IJEDICT Volume 3, Number 4, ISSN 1814-0556 Publisher: Open Campus, The University of the West Indies, West Indies
One of the most common problems of using Information and Communication Technologies (ICTs) in education is to base choices on technological possibilities rather than educational needs. In developing countries where higher education is fraught with serious challenges at multiple levels, there is increasing pressure to ensure that technological possibilities are viewed in the context of educational needs. This paper argues that a central role of educational technology is to provide additional strategies that can be used to address the serious environmental and educational challenges faced by educators and students in higher education. The educational needs manifest in South African universities include addressing general lack of academic preparedness, multilingual needs in English medium settings, large class sizes and inadequate curriculum design. Using case studies from one higher educational institution, this paper shows how specific and carefully considered interventions using ICTs can be used to address these teaching and learning concerns. These examples serve to demonstrate some ways in which teaching and learning may be enhanced when uses of educational technology are driven by educational needs. The paper concludes that design of educational technology interventions should be driven by educational needs within the context of a broader teaching and learning strategy which requires buy-in of both educators and learners.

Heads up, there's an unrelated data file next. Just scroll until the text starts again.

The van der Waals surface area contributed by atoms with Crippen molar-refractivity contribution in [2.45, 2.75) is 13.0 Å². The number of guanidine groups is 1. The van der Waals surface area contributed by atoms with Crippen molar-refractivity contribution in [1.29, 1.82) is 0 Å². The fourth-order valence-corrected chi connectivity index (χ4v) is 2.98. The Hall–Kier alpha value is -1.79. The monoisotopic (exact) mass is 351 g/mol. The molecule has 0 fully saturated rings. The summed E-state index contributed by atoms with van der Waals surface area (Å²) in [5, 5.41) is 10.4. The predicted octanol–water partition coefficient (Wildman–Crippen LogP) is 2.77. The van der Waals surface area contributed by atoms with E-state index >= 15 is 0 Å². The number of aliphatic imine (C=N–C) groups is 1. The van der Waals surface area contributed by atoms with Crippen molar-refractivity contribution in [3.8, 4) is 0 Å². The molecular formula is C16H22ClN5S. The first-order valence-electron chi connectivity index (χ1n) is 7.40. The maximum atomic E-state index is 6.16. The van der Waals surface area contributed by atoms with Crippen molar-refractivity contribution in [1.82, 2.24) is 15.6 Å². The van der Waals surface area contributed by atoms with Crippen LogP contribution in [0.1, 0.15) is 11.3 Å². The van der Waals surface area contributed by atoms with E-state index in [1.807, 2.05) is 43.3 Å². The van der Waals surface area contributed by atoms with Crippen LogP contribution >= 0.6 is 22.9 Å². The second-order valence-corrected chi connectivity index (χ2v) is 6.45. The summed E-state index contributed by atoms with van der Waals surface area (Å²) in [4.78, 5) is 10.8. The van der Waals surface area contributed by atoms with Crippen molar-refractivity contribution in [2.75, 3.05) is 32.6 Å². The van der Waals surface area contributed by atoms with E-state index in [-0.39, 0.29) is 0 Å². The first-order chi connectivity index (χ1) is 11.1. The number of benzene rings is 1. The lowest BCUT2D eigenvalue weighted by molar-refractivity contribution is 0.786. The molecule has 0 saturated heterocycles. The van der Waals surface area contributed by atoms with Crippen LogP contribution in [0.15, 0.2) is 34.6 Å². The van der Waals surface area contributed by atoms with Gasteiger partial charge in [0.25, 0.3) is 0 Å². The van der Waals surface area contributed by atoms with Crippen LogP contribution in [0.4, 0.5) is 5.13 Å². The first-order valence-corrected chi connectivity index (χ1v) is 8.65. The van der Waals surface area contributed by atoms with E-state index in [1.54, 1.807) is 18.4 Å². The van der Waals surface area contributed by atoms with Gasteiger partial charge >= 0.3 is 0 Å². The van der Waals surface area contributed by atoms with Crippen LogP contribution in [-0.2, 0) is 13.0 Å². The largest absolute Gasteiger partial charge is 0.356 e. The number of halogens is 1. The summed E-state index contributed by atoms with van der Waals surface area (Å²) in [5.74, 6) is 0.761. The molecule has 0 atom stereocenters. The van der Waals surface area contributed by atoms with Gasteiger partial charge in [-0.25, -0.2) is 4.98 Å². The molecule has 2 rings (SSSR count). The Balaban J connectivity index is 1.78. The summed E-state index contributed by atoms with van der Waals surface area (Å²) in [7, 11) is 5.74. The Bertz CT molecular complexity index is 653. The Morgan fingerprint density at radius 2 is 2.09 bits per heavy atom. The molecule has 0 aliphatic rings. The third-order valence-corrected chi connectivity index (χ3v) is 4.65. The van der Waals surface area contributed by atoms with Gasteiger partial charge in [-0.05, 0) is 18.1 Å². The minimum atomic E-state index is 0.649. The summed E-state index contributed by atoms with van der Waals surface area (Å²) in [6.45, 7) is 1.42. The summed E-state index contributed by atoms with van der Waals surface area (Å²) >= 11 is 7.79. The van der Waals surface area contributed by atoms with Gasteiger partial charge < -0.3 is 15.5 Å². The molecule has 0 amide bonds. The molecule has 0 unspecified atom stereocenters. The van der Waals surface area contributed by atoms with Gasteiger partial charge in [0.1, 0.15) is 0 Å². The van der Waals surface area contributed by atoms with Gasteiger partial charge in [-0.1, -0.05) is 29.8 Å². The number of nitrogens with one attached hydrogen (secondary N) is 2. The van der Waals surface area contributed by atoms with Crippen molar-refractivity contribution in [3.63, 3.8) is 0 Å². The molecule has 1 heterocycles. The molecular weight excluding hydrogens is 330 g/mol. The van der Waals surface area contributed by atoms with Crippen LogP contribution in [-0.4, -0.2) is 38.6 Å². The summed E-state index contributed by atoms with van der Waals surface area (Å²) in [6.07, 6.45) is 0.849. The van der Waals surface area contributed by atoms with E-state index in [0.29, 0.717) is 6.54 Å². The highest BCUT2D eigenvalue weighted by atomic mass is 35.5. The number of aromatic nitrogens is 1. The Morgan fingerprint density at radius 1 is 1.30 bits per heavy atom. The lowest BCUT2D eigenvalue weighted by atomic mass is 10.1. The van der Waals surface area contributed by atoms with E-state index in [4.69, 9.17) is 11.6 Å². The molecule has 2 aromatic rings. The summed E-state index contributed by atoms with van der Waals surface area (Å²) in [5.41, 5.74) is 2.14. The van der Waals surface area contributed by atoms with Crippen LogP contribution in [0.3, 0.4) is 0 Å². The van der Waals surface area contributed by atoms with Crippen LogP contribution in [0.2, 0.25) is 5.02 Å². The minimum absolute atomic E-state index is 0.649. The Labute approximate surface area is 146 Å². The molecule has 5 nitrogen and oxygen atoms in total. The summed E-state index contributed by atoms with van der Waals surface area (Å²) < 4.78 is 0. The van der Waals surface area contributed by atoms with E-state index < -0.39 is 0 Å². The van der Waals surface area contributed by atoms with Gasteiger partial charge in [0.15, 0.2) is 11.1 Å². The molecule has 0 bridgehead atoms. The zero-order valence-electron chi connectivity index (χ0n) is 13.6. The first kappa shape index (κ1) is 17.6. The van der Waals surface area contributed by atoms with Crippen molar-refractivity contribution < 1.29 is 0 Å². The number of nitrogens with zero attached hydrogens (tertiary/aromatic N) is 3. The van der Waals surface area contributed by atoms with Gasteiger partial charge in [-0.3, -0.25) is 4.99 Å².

Jaffer, S., Ng'ambi, D. & Czerniewicz, L. (2007). The role of ICTs in higher education in South Africa: one strategy for addressing teaching and learning challenges. International Journal of Education and Development using ICT, 3(4), 131-142. Open Campus, The University of the West Indies, West Indies. Retrieved March 25, 2019 from https://www.learntechlib.org/p/42220/.
Information communication technology in the form of an expert system shell as a cognitive tool to facilitate higher-order thinking
Gary Collins, Tshwane University of Technology, Pretoria South Africa; Johan Knoetze, University of Pretoria
Australasian Journal of Educational Technology Vol. 30, No. 4 (Sep 10, 2014)
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